It’s empowering.

It’s empowering because I am not relying on anything to tell me where I “should be” or on anyone to make me feel valued.

I value me- because of all the humbling experiences that led me here and help me to show others their value too- and that to value yourself- it must come apart from anyone or anything.

-Thoughts from Jessie ❤️✊️

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Thank you, Jessie, for these words of encouragement. Back when I was swimming a mile a day, I found it to be very beneficial in working out my hurts, pains, emotions.

Friends, How to you work out your pain and emotions? Share in the comments.

fibromyalgia symptoms

SYMPTOMS TO LOOK FOR WHEN YOU SUSPECT FIBROMYALGIA

Q: What Other Fibromyalgia Symptoms do you have besides the Pain?

Fibromyalgia divider


Reminder :  I am a patient, not a doctor. What I am sharing comes largely from what my doctors taught me and some of what is discovered in my own research.
The purpose of this series is to inform. I pray you will be informed enough to support friends with this syndrome or possibly acquire informed questions for your doctor. Please talk with your doctor or visit the Mayo Clinic website for official information, diagnosis, and treatment.

There are so many fibromyalgia symptoms and they can come and go. Look for these and others, especially when they come in multiples.

According to Patient Education Booklet from Mayo Clinic ” Fibromyalgia: The Road to Wellness”, symptoms of fibromyalgia include:

  • Widespread pain
  • Fatigue
  • Sleep difficulties
  • Mood Disorders
  • Difficulty with memory, concentration, or thought organization (sometimes called “Fibro Fog“)
  • Headaches, facial pain
  • Chest wall pain
  • Heightened sensitivity to odors, noises, bright lights and touch.
  • Stiffness
  • Numbness or tingling in the arms and legs
  • Dizziness

One may or may not experience all these symptoms. And some may come and go, even the pain. This makes it difficult to diagnose, along with the fact that there is no blood test or x-ray that can be done to find the problem. When these tests are done, everything comes back normal which is why many doctors are baffled or believe that it is psychosomatic.

Conditions that may accompany fibromyalgia

Continue reading

broken heart

What Can We Learn From a Broken Heart?

broken heart

My experience of love these past two years has been heartbreaking. But when I look back- it’s the areas that broke my heart that taught me the most.

Broken Expectations

Broken expectations leave a person left with what remains. And what remains is the truth, no matter how painful that truth may be.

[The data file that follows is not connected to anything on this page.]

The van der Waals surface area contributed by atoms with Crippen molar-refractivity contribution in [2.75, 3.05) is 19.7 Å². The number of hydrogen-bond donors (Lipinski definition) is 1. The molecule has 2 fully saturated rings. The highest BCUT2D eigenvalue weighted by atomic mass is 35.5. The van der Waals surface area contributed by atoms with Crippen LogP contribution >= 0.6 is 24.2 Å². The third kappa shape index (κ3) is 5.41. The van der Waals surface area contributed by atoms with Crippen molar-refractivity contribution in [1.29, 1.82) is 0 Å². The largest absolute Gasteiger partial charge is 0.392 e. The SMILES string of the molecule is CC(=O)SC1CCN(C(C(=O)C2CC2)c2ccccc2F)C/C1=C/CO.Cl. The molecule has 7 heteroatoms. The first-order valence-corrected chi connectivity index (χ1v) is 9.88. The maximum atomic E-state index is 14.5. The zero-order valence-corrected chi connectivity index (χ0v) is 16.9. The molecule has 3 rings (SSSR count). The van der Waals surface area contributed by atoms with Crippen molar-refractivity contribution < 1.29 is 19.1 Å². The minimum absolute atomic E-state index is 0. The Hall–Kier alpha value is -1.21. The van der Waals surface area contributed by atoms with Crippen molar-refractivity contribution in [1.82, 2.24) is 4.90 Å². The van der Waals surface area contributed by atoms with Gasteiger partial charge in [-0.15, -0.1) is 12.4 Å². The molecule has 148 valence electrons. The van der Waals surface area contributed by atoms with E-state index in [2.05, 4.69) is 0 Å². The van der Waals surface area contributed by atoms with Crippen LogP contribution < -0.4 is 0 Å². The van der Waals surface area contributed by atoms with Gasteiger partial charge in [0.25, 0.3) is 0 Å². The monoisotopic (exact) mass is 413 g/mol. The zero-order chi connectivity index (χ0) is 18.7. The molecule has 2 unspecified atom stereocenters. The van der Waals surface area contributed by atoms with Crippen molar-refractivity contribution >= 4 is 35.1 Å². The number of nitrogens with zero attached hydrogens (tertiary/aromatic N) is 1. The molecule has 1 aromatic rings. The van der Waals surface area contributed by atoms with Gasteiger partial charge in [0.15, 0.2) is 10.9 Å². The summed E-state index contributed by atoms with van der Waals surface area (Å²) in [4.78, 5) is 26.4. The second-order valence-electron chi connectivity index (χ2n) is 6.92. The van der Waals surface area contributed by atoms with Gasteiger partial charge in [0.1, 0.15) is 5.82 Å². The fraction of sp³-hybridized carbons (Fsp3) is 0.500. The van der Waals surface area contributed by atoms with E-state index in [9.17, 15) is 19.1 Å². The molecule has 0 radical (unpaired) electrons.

Often in family and friendship- especially the kind of friendship that is viewed as family, we expect these friends and family to always have your back, always be there for you. After all, when we think of love, that is one aspect that seems most definitive of it.

The truth of love, however, is that the depth of it runs differently for each person. Their depths of love are based on their understanding and perception of love and those things are based on a person’s experience in life.


Unconditional Love is rare

All that to say, love, true, unconditional love, is rare. Love that doesn’t expect things in return and isn’t based on anything other than simply wanting the best for another person, because you simply and only care about that person’s wellbeing- that experience, is rare.

When experience breaks your heart enough- soon expectation is broken. And it’s there that humans are left to decide how they will allow love back in their hearts.

Allow Truth to Define your Heart

What I have learned is that your heart, is your responsibility. Giving someone the power to influence it is a big gift and it is one that shouldn’t be done lightly. You’re responsible for allowing what shapes and defines your heart. It is very important to have a healthy boundary for yourself and to allow truth first to define your heart. Truth takes awake selfish ambition, truth keeps you humble enough to know you’re not perfect and brave enough to know when to stand and speak up.

I’m not sure that this post is so much about love as it is about self-respect, but I believe one cannot love from a truthful place without first having self-respect.

Love and Self-Respect

Truth and an Open Heart Builds a Foundation for Love Click To Tweet

It is up to you to find Truth and to open your heart to it. When you do, you will find humility and strength. And then, you will receive the foundation to love, truly, yourself and others.

-Thoughts from Jessie ❤️✊️

What is Fibro

What is Fibromyalgia?

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Fibromyalgia is not a death sentence.

Fibro is not a terminal disease. You can live a full life and have fibromyalgia. Your life may not be the same as before. Pain management will be necessary to have a portion of your old self.

One can live a long and "normal" life because fibromyalgia can be managed. Click To Tweet

Reminder:  I just want to say that I am a patient, not a doctor. What I am sharing comes largely from what my doctors have taught me and what I have discovered in my own research.

I am sharing to hopefully help you be informed enough to support friends with this syndrome or possibly acquire informed questions for your doctor. Please talk with your doctor or visit the Mayo Clinic website for official information, diagnosis, and treatment.

Continue reading